Finally, I come to the changes in voluntary unemployment deductions. Where a person is disqualified from unemployment benefit because he leaves, or refuses the offer of, a job without good cause, a deduction of 40 per cent, of the appropriate single person's scale rate is made from his supplementary benefit for up to six weeks. The regulations define certain types of case where a lower rate of deduction (20 per cent.) is to be applied to avoid potential hardship. The criteria in the regulations for the lower rate deduction follow closely the guidelines laid down by the Supplementary Benefits Commission prior to November 1980, but at that time staff were required to modify the deduction only if, in their opinion, the full rate would cause hardship. The effect of putting the criteria into regulations was that the deduction had to be modified automatically when they applied. But this was not intended to change the way the criteria were being applied in practice. However, before the new regulations came into effect in November 1980 fewer than 2 per cent, of deductions were at the lower rate. By November 1981 this had risen to 34 per cent. Clearly, the intended policy was not being achieved.

The Social Security Policy Inspectorate were therefore asked to look into the way the new regulations were working. Their report, which we have published, found that there was no justification on hardship grounds for the lower rate of deduction in the majority of cases where it was being applied, though there was in a minority; for example, where there was serious illness in the family. The Government therefore propose to limit the circumstances where the lower rate of deduction applies only to those cases where there is pregnancy or serious illness in the family. Proposals to this effect were put to the Social Security Advisory Committee, who advised against proceeding with them in their present form. The committee were not persuaded by the evidence from the inspectorate inquiry, and considered that the definition of hardship used by the inspectorate— a risk of the claimant or his family going without food or essential services"— was too severe.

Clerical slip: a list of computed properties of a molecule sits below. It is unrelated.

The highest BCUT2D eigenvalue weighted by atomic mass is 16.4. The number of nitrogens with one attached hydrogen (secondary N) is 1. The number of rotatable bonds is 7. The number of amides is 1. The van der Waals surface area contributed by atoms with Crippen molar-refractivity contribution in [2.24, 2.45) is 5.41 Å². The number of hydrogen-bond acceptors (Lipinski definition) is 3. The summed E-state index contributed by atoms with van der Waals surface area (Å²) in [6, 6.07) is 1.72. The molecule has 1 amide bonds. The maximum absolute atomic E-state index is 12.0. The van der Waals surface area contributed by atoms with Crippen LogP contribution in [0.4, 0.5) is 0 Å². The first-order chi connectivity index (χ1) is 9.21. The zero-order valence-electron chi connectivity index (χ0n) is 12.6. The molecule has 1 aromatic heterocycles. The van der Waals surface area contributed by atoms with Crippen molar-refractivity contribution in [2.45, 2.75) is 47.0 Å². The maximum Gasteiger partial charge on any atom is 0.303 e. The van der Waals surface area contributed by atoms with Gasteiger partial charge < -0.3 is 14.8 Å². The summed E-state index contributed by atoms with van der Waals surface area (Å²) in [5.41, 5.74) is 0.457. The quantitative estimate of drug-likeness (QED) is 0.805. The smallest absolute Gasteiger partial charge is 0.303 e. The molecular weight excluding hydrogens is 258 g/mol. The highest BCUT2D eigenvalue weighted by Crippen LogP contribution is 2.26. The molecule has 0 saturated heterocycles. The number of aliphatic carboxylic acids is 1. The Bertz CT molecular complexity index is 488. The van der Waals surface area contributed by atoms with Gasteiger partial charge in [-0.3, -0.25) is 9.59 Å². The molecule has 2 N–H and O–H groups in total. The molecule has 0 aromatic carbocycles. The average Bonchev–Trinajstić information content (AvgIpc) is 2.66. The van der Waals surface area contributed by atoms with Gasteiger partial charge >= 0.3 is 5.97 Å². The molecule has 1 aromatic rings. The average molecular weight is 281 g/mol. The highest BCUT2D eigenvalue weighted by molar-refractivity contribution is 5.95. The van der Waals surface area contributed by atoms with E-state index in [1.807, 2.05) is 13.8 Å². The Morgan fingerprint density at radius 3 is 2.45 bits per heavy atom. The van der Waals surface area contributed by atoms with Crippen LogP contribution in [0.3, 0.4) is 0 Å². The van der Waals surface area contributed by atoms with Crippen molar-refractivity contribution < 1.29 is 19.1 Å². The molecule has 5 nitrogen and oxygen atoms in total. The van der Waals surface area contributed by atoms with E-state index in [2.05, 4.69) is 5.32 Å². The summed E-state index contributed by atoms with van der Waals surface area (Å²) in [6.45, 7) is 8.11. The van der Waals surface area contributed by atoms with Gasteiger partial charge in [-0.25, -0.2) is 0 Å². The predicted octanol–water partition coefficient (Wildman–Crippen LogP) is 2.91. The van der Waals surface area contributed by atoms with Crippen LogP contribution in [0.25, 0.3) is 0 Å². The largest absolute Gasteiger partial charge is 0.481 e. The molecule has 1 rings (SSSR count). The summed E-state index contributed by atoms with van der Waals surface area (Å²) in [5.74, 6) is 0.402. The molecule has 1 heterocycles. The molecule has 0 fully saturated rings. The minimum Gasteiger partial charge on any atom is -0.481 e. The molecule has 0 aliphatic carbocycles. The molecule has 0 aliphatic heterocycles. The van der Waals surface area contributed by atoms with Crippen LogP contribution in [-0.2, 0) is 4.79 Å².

The Government respect and share the concern of the committee that unemployed people and their families should not suffer serious hardship. We have therefore carefully reconsidered the proposed amendment in the light of the committee's report. However, we remain convinced, for the reasons which caused us to bring forward the change, that such a change is justified. The deduction is intended to have a penal effect on those people who give up their jobs without good cause, and the definition of hardship used by the inspectorate, though more stringent than would apply normally for supplementary benefit purposes, is in our view appropriate in the context of voluntary unemployment.